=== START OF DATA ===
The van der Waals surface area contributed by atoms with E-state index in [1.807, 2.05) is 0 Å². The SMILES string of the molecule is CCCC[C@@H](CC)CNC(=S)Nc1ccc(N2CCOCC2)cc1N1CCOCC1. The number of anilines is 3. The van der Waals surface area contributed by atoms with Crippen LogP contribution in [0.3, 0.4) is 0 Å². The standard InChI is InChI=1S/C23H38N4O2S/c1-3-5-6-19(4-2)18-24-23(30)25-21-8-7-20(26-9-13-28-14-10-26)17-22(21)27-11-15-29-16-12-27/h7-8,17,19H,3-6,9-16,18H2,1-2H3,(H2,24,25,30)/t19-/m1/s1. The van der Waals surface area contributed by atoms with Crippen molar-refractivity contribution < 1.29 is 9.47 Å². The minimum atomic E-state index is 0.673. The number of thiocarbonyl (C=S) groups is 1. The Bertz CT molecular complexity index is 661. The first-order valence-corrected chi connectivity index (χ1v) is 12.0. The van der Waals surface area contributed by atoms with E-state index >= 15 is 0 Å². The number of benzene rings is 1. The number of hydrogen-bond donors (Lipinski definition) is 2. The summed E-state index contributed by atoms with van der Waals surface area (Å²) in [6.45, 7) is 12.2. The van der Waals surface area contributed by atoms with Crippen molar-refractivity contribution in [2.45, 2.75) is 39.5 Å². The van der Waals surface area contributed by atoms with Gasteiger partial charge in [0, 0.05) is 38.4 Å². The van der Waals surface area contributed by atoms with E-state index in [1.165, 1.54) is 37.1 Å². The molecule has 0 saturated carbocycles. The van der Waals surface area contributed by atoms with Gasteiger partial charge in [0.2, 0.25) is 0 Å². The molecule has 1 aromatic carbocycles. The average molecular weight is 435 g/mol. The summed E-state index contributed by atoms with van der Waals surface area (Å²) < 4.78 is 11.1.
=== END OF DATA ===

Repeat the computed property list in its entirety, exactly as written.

The van der Waals surface area contributed by atoms with E-state index in [1.807, 2.05) is 0 Å². The SMILES string of the molecule is CCCC[C@@H](CC)CNC(=S)Nc1ccc(N2CCOCC2)cc1N1CCOCC1. The number of anilines is 3. The van der Waals surface area contributed by atoms with Crippen LogP contribution in [0.3, 0.4) is 0 Å². The standard InChI is InChI=1S/C23H38N4O2S/c1-3-5-6-19(4-2)18-24-23(30)25-21-8-7-20(26-9-13-28-14-10-26)17-22(21)27-11-15-29-16-12-27/h7-8,17,19H,3-6,9-16,18H2,1-2H3,(H2,24,25,30)/t19-/m1/s1. The van der Waals surface area contributed by atoms with Crippen molar-refractivity contribution < 1.29 is 9.47 Å². The minimum atomic E-state index is 0.673. The number of thiocarbonyl (C=S) groups is 1. The Bertz CT molecular complexity index is 661. The first-order valence-corrected chi connectivity index (χ1v) is 12.0. The van der Waals surface area contributed by atoms with E-state index >= 15 is 0 Å². The number of benzene rings is 1. The number of hydrogen-bond donors (Lipinski definition) is 2. The summed E-state index contributed by atoms with van der Waals surface area (Å²) in [6.45, 7) is 12.2. The van der Waals surface area contributed by atoms with Crippen molar-refractivity contribution in [2.45, 2.75) is 39.5 Å². The van der Waals surface area contributed by atoms with Gasteiger partial charge in [0, 0.05) is 38.4 Å². The van der Waals surface area contributed by atoms with E-state index in [1.165, 1.54) is 37.1 Å². The molecule has 0 saturated carbocycles. The van der Waals surface area contributed by atoms with Gasteiger partial charge in [0.2, 0.25) is 0 Å². The molecule has 1 aromatic carbocycles. The average molecular weight is 435 g/mol. The summed E-state index contributed by atoms with van der Waals surface area (Å²) < 4.78 is 11.1.